Coverage is extended to any "insured by definition," which include the "named insured, household family members, and any person driving with the consent of the owner within the scope of such permission." Auto thieves are specifically excluded. This requires that all drivers are properly licensed. The key is the term "within the scope of such permission." Insurers can deny liability coverage if the driver who was supposed to be going to the mall caused an accident 100 miles away in the next county. There isn't any written permission form required to be kept in the car, but maybe there should be.

    Using your own coverage will save time. Your company will then send a subrogation letter to the other party requesting payment from them directly, or forwarding to their carrier. They will then have a choice of going through their insurance policy or paying out-of-pocket.

    I believe in simplifying things by taking the path of least resistance whenever practical. Why cause yourself unnecessary aggravation by fighting the other insurer?
  • ketanketan Posts: 3
    Hi! All,

    SO last month - I had a small accident. After analyzing details, snaps etc.. it was decided that it was the opposite parties fault. My Insurance company paid me 3000 $ - as the opposite party did not have insuracne coverage. As the dent is on my door and no mechanical problem - I am now thinking whether to sell this car and buy a new one.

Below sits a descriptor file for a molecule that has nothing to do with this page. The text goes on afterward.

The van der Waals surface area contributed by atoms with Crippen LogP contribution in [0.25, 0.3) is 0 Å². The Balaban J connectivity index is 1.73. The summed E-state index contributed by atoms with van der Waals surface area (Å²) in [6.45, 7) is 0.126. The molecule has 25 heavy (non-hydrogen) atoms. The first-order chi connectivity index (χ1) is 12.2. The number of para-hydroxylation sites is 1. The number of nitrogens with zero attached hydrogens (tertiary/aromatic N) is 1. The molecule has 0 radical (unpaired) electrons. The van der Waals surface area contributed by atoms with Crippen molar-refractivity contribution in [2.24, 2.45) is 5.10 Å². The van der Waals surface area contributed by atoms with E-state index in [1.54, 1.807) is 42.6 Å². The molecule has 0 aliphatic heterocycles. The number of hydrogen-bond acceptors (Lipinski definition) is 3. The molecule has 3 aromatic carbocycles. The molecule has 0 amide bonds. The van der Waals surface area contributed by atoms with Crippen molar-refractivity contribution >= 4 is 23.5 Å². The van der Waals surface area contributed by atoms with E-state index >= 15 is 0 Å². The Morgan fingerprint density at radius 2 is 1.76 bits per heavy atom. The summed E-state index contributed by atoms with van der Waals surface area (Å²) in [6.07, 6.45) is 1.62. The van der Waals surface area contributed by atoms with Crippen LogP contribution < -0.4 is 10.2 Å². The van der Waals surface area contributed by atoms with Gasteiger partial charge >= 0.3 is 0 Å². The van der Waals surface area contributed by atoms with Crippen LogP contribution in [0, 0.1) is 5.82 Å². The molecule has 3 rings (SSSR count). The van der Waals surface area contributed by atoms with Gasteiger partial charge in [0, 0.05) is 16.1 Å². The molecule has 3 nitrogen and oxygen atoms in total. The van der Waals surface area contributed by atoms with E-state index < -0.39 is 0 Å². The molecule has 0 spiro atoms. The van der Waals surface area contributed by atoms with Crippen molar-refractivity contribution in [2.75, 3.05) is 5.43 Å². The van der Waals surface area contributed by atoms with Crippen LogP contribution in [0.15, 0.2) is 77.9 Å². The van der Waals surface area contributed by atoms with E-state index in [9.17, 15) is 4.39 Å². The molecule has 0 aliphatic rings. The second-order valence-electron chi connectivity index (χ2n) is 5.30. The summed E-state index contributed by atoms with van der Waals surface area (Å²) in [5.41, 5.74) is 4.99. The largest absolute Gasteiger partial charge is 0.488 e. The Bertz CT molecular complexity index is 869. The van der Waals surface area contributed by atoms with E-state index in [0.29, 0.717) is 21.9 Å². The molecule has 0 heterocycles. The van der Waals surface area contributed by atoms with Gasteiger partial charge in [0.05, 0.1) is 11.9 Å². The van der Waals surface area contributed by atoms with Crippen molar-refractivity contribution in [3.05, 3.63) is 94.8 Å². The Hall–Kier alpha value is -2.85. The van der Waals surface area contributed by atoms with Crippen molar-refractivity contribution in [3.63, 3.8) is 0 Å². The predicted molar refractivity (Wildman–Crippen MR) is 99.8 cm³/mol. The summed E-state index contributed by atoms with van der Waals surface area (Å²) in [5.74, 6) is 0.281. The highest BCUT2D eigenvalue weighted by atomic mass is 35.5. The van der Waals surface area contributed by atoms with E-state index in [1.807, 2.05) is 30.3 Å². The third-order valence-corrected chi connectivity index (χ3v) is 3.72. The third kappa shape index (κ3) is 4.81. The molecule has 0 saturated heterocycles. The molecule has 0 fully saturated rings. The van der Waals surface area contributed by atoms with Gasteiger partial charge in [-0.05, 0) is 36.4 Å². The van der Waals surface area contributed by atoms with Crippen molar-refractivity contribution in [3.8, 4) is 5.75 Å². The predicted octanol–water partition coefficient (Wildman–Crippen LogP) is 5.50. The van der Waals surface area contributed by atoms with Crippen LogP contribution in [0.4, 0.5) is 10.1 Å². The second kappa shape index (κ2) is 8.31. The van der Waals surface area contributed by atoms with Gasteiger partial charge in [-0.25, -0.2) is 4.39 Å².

But just today I received a letter from the insurance company - asking to send a memo whcih says car repaired and saying I PAID the mechanic.. if not sent them in 30 days - my premium would be increased ..

    Is this legal ? Why would they want to force me in repairing the car ? and before a date they want me to ?. Can;t I just sell this car and keep the amount ?.

    Any suggestions ??

  • qbrozenqbrozen Posts: 25,959
    hmmm.. yeah, i don't get that. it is your choice if you want to repair it or sell it. the car has $3k in damages. whether you decide to use that check and fix it now or keep the money and take the hit on depreciation later or even fix it much later is all your decision. i don't get it. would definitely like to hear from an industry expert on this one.

    '18 BMW 330xi; '67 Coronet R/T; '14 Town&Country Limited; '18 BMW X2. 47-car history and counting!

  • grandtotalgrandtotal Posts: 1,207